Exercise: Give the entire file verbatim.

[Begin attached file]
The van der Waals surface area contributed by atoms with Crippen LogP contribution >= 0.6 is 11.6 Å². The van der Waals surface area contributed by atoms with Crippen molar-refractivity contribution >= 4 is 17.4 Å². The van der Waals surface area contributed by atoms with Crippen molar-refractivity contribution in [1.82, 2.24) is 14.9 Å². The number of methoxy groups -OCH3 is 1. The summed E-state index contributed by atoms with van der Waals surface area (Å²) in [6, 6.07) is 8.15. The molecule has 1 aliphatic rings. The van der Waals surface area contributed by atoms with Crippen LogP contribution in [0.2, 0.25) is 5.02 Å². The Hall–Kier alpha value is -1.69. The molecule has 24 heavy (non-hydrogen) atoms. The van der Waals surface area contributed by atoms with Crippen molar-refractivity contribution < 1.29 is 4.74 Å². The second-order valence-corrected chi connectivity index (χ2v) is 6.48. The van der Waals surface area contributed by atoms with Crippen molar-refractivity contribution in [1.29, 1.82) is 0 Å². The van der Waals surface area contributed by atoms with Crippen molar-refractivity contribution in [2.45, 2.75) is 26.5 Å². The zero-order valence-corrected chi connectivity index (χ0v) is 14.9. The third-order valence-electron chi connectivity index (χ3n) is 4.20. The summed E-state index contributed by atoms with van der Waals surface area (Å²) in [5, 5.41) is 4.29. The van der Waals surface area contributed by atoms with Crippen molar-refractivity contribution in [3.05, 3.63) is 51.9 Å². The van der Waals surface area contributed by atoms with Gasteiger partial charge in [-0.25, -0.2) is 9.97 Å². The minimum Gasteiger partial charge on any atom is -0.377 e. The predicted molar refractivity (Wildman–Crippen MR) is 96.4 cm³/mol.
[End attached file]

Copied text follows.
The van der Waals surface area contributed by atoms with Crippen LogP contribution >= 0.6 is 11.6 Å². The van der Waals surface area contributed by atoms with Crippen molar-refractivity contribution >= 4 is 17.4 Å². The van der Waals surface area contributed by atoms with Crippen molar-refractivity contribution in [1.82, 2.24) is 14.9 Å². The number of methoxy groups -OCH3 is 1. The summed E-state index contributed by atoms with van der Waals surface area (Å²) in [6, 6.07) is 8.15. The molecule has 1 aliphatic rings. The van der Waals surface area contributed by atoms with Crippen LogP contribution in [0.2, 0.25) is 5.02 Å². The Hall–Kier alpha value is -1.69. The molecule has 24 heavy (non-hydrogen) atoms. The van der Waals surface area contributed by atoms with Crippen molar-refractivity contribution < 1.29 is 4.74 Å². The second-order valence-corrected chi connectivity index (χ2v) is 6.48. The van der Waals surface area contributed by atoms with Crippen molar-refractivity contribution in [1.29, 1.82) is 0 Å². The van der Waals surface area contributed by atoms with Crippen molar-refractivity contribution in [2.45, 2.75) is 26.5 Å². The zero-order valence-corrected chi connectivity index (χ0v) is 14.9. The third-order valence-electron chi connectivity index (χ3n) is 4.20. The summed E-state index contributed by atoms with van der Waals surface area (Å²) in [5, 5.41) is 4.29. The van der Waals surface area contributed by atoms with Crippen molar-refractivity contribution in [3.05, 3.63) is 51.9 Å². The van der Waals surface area contributed by atoms with Gasteiger partial charge in [-0.25, -0.2) is 9.97 Å². The minimum Gasteiger partial charge on any atom is -0.377 e. The predicted molar refractivity (Wildman–Crippen MR) is 96.4 cm³/mol.